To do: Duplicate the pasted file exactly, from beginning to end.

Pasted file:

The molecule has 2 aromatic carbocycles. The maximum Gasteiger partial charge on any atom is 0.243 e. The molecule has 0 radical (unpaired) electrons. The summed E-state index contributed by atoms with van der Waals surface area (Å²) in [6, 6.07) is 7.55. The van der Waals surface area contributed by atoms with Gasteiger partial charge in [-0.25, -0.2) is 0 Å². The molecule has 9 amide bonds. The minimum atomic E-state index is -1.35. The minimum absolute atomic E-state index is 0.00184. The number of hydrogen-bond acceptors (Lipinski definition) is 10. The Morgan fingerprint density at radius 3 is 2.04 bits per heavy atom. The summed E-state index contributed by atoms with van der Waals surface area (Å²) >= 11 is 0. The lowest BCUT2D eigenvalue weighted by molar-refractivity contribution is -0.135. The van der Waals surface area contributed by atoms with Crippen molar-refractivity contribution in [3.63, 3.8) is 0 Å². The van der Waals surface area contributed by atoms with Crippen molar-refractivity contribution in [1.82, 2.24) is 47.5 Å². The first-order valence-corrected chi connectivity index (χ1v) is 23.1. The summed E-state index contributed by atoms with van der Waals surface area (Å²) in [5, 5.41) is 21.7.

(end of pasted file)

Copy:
The molecule has 2 aromatic carbocycles. The maximum Gasteiger partial charge on any atom is 0.243 e. The molecule has 0 radical (unpaired) electrons. The summed E-state index contributed by atoms with van der Waals surface area (Å²) in [6, 6.07) is 7.55. The van der Waals surface area contributed by atoms with Gasteiger partial charge in [-0.25, -0.2) is 0 Å². The molecule has 9 amide bonds. The minimum atomic E-state index is -1.35. The minimum absolute atomic E-state index is 0.00184. The number of hydrogen-bond acceptors (Lipinski definition) is 10. The Morgan fingerprint density at radius 3 is 2.04 bits per heavy atom. The summed E-state index contributed by atoms with van der Waals surface area (Å²) >= 11 is 0. The lowest BCUT2D eigenvalue weighted by molar-refractivity contribution is -0.135. The van der Waals surface area contributed by atoms with Crippen molar-refractivity contribution in [3.63, 3.8) is 0 Å². The van der Waals surface area contributed by atoms with Crippen molar-refractivity contribution in [1.82, 2.24) is 47.5 Å². The first-order valence-corrected chi connectivity index (χ1v) is 23.1. The summed E-state index contributed by atoms with van der Waals surface area (Å²) in [5, 5.41) is 21.7.